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Infrastructure as an investment has taken on a new appeal as the global economy enters a period of volatility with worries about rising inflation and interest rates.
While not recession-proof, these investments are recession-resistant. In good times or bad, we use roads and need electricity and natural gas to heat our homes. Infrastructure is the economy’s version of plumbing – the underlying systems we depend on in all conditions.
The companies tend to be large and are often monopolies or close to them given the size of their operations and the amount of money needed to invest in new facilities. But they come with predictable cash flows and dividend streams.
“Infrastructure is an unsexy investment,” says Chris McHaney, director and portfolio manager in the global structured investments group at BMO Global Asset Management (BMO GAM) in Toronto. “It’s not going to blow the doors off with high growth, but it’s a type of investment that’s showing its benefits in a market like this.”
While the sector was once the domain of pension funds, the proliferation of exchange-traded funds (ETFs) has made it more accessible to retail investors. Pipelines, power and water utilities are still its mainstays, but many include airports, toll roads and telecommunications companies.
Mr. McHaney manages BMO Global Infrastructure Index ETF ZGI-T, which was among the first ETFs BMO GAM launched in 2009. It has $453-million in assets under management (AUM) and 92 per cent of the holdings are in Canada and the U.S. About a third of the portfolio is in energy pipelines, another third in electric utilities, and 20 per cent is in real estate investment trusts that own such things as cell towers.
Himanshu Sharma, managing director and head of fundamental research at TD Asset Management Inc. in Toronto, says in an inflationary environment these firms have the added benefits of being able to pass on increases to their customers. An added appeal in the current environment is a strong post-pandemic rebound after two weak years.
“If you think about toll roads or airports revenue, they’re beneficiaries of reopening,” says Mr. Sharma, portfolio manager for the TD Active Global Infrastructure Equity ETF TINF-T, which was launched two years ago.
The fund has $88-million in AUM with holdings that are broader than the BMO ETF. About 60 per cent of its companies are in Canada and the U.S. and 40 per cent are in Europe and Asia, including 10 per cent in emerging markets.
Mr. Sharma has recently added a financial services component to his fund, arguing that companies that offer payment networks are infrastructure at a time when online transactions are growing globally.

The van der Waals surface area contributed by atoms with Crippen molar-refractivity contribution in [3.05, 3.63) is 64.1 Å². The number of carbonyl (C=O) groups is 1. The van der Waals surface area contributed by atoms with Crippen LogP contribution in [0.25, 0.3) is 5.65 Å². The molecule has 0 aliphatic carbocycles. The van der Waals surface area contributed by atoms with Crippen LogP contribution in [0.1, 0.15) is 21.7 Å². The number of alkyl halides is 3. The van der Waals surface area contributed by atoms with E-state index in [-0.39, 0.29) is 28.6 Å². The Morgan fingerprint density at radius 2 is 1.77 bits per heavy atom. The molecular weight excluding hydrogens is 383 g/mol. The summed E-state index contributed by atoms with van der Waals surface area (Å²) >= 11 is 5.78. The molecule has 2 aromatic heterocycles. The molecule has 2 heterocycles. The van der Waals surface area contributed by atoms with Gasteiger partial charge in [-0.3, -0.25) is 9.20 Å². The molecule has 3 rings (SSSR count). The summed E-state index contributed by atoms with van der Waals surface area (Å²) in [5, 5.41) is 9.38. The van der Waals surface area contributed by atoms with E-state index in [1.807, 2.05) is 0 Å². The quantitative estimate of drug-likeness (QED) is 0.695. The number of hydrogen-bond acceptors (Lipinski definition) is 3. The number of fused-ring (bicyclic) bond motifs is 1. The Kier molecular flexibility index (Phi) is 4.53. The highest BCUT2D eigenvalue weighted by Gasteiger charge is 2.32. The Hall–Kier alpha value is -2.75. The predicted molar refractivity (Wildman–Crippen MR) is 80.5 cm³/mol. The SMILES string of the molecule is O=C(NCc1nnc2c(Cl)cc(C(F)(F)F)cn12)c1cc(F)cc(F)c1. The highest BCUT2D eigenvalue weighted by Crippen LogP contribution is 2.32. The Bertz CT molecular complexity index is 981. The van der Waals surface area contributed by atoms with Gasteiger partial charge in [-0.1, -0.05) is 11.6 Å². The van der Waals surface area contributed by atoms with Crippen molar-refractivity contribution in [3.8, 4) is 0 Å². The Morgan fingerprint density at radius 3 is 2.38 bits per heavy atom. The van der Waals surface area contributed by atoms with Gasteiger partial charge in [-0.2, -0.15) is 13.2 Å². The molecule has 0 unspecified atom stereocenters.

“Payment networks are essential to any kind of economic activity,” Mr. Sharma says. “It’s just like a toll. If you think about it, each time we use Visa or Mastercard, the transaction flows through their network, just like a toll road.”
Both analysts see infrastructure as providing a good portfolio diversifier with a blend of conservative growth and steady income. Share prices are unlikely to rise quickly but appreciate slowly over time. For investors approaching retirement, the sector offers less volatility in share price; and for those with a long-term horizon, a way to grow with the economy.
“It is a stable foundation for any portfolio,” Mr. Sharma says.
What investors need to watch out for
Still, infrastructure investments carry some risks. There’s potential for government meddling as the services they provide are considered vital.
Hydro One Ltd. H-T investors learned that lesson when now Ontario Premier Doug Ford took aim at pay raises for executives during the 2018 provincial election campaign, somehow equating executive pay with high electricity prices. Once elected, Mr. Ford replaced the chief executive officer and board of directors and forced Hydro One to abandon plans to buy a utility in Washington State. Those moves sent the share price tumbling.
Mr. Sharma notes that during the pandemic, China’s government forced toll road operators to suspend tolls.
Another characteristic is the high levels of borrowing needed to build new facilities, which often take years to finance before they come on stream. In an inflationary environment, building costs rise as do debt servicing costs as interest rates rise.
Meanwhile, both funds have gained this year as investors view them increasingly as places of safety in a challenging environment. Year-to-date, BMO Global Infrastructure Index ETF is up 4 per cent, while the TD Active Global Infrastructure Equity ETF is up 1 per cent.
By comparison, the S&P/TSX Composite Index is down 6 per cent so far this year.
Adam Mayers is a contributing editor to the Internet Wealth Builder investment newsletter.
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